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Preparing for “Plan B”

There is a great deal of debate surrounding Parashat Noah, however, there is one Perek in particular that has been a source of struggle for me. If you look at the end of Parashat Bereishit, it says in Perek 6:5- “Hashem saw that Man’s wickedness was great on the earth and every inclination in his heart was only for evil all day long.” This leads into Pasuk 7, which says:”Hashem said I will obliterate mankind that I created from the face of the earth…  because I regret that I made them.” 

Middle School Judaic Studies Teacher Jerry Shapiro challenging his students.

We all know where this leads us –  into the flood and the destruction of everything except what is in the Teivah [Ark]. After the flood, Noah emerges a changed man, and makes sacrifices to Hashem

In Perek 8, Pasuk 21 of Parashat Noah, it states, “Hashem said in his heart never again will I curse the ground because of man, because the inclination of man’s heart is evil from his youth.” The reason Hashem gives in Bereishit for destroying the world is the same reason he says he will never do it again. This, obviously, seems perplexing.

The Ramak Rabbi Moshe Kordevo basically says that Hashem understood that human beings were not able to change, compelling Hashem to overlook these flaws. 

We can say that initially, Hashem put “Plan A” into effect, which was to destroy a corrupt world, “regretting the creation of humankind and resolving to wipe it out” along with “beasts, creeping things, and birds of the sky,” (Bereishit 6:7). Perhaps Noah’s actions offered Hashem a ray of hope and optimism, and so, he formed “Plan B,” putting an entirely new structure in place.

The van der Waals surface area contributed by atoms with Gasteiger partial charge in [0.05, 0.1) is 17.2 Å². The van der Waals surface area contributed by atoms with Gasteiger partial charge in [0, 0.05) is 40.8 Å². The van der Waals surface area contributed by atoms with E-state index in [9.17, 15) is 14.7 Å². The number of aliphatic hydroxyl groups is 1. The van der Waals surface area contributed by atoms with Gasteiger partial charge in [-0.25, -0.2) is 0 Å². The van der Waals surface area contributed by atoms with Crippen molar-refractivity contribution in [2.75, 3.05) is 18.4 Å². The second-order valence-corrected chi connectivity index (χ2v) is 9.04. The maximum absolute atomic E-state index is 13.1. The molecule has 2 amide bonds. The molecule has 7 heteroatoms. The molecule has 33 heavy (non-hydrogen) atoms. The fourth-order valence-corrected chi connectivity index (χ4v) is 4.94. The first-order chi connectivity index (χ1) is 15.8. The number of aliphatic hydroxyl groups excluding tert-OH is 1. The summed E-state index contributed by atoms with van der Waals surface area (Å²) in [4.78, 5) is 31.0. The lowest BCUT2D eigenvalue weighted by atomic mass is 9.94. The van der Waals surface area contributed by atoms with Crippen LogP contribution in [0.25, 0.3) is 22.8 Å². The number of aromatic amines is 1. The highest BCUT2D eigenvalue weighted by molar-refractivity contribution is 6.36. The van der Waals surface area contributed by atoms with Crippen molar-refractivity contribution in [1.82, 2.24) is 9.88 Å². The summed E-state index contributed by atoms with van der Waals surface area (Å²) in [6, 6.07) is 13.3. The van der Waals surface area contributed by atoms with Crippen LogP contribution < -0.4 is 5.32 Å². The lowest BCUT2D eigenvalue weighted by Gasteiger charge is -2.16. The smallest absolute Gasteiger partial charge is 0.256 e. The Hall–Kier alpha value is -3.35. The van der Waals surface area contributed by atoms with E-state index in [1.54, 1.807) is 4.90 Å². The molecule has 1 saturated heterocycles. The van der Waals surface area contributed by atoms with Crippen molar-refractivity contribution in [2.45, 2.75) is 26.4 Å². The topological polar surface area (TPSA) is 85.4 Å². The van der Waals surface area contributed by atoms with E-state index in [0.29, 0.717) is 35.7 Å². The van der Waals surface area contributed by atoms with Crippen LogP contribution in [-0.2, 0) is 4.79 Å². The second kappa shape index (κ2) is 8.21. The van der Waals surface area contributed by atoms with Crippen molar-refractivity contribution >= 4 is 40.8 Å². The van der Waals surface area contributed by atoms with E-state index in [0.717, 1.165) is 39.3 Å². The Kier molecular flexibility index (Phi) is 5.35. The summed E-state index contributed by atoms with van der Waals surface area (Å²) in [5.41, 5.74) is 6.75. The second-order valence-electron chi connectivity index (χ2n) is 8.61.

It would be helpful for each of us to take on this Midah in our personal lives. We get angry with people over certain behaviors that at a certain time in their lives, they are simply not able to change. Like Hashem, we have to find a way to let it go; to create “Plan B” for ourselves and how we respond to others.

At first I thought this “revelation” was great. I could tell my wife that if Hashem was willing to overlook the people’s flaws because they were not yet ready for change, she should apply the same way of thinking  with me.

After spending more time contemplating what the Ramak said, I started asking myself the question, how does this apply to a parent-child or teacher-student relationship? If an individual does not follow expectations or aspirations, perhaps we need to pivot, and come up with “Plan B,” which allows for a new structure, a new way of thinking, and a  new, more optimistic way to relate to one another. 

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